• Don't take any nite-nite medicine on the plane. The best thing is to try and sleep on your own (you won't, but try anyway) and stay up for the entire first day of your trip, then crash hard that night. Then you'll be rested and skip most of the jet lag. Also, when you take Advil PM it makes going through customs much more stressful because you're all foggy and afraid of saying the wrong thing. It's not worth it. 
 

What to pack for Ireland and Isle of Man (in the spring):

Some tips on what to pack for a trip to Ireland and the Isle of Man

I can't speak for the rest of the year, but I think this would probably a pretty solid list for any point. When we were in the Isle of Man, we read somewhere that the hottest recorded temperature on the island was 84 degrees. Ha. Hahaha! 

  • Lots of layers. I brought several jackets with different levels of "American Touristy-ness": a wool blazer, a peacoat rain jacket, a sporty rain jacket, a fleece. I would also recommend gloves and a hat for the Isle of Man—it can be windy and cold. The weather in both places tends to be cool and damp, and it can change quickly in the Isle of Man.
  • Definitely a rain hat or something with a hood and an umbrella. You never know when it will start raining, but you can bet that it will at some point.
  • A dressy scarf. This worked double and triple time for me as an accessory that distracted that I'd already worn the outfit before on the trip, as a practical neck warmer, and as a sleeping mask on the airplane. OK, it was more like a bobushka than a sleeping mask. Either way, it worked.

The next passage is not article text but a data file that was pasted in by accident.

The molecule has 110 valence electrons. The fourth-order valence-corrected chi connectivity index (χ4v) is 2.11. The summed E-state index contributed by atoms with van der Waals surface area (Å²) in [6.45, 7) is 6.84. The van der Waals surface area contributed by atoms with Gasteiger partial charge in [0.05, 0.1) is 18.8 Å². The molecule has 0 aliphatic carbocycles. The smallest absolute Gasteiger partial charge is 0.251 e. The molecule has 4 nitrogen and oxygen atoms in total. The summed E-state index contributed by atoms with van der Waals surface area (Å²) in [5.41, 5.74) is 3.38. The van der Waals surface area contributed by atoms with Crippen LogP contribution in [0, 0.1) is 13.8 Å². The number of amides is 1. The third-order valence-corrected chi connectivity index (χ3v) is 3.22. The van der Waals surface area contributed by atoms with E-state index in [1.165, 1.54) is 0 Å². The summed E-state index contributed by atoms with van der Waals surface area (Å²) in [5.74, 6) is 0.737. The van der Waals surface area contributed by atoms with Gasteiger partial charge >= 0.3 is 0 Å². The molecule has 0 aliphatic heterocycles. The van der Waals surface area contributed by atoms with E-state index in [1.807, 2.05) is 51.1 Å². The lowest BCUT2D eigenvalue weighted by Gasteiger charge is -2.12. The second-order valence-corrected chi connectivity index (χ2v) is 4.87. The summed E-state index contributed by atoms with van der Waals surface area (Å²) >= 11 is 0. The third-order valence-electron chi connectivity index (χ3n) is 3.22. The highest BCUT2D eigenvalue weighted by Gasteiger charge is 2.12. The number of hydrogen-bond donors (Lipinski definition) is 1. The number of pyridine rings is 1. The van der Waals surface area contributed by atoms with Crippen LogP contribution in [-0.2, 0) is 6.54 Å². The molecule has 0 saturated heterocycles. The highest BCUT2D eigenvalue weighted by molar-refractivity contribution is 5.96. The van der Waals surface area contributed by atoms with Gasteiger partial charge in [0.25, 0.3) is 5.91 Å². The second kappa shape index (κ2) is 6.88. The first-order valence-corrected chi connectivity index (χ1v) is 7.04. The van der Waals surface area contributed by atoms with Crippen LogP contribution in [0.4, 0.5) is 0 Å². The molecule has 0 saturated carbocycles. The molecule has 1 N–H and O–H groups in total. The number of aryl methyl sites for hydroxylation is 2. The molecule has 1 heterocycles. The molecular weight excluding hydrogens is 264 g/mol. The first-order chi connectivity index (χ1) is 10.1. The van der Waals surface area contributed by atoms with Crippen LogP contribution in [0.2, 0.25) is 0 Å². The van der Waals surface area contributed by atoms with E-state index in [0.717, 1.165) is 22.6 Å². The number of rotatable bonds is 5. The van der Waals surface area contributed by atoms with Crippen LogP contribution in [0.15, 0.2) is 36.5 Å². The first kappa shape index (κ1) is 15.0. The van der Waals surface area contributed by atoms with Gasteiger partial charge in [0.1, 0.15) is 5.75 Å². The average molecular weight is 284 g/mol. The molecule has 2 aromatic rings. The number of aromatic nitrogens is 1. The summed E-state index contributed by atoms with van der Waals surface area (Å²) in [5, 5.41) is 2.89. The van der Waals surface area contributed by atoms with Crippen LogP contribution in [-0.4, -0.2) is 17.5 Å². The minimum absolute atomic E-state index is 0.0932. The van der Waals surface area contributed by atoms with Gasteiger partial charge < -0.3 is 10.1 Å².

• Really comfortable shoes. I was trying to avoid 1) packing too many pairs of shoes and 2) looking really touristy, so I packed a really comfortable pair of boots that I wouldn't mind walking in, and my most toned down pair of sneakers (ie, not my neon orange running shoes). I was really proud that I managed to bring only two pairs of shoes for the entire trip. This was an accomplishment for me. 

Our Dublin Itinerary

What to do in Dublin when you only have two days!

Here's what we did in Dublin that I would highly recommend. We only had two days there, but managed to fit in a lot:

  1. The Book of Kells and Library at Trinity College
  2. Jam Art Factory in Temple Bar (print from Yellowhammer Illustration)
  3. Temple Bar neighborhood  
  4. We did a historical walking tour of Dublin which was probably the most awesome part of our trip. I can't recommend it enough!
  5. Christ Church in Dublin
  6. The Jameson tour (it's not the actual factory anymore, but it's still fun. Plus, they let you drink. When in Dublin...)
  7. The Cobblestone was recommended to us by a few people for a great place to catch traditional Irish music. When we arrived, the musicians were on a break and it was very quiet with a few people drinking at the bar. We felt a little out of place, but I'd check it out again—I think we just went in at a weird time.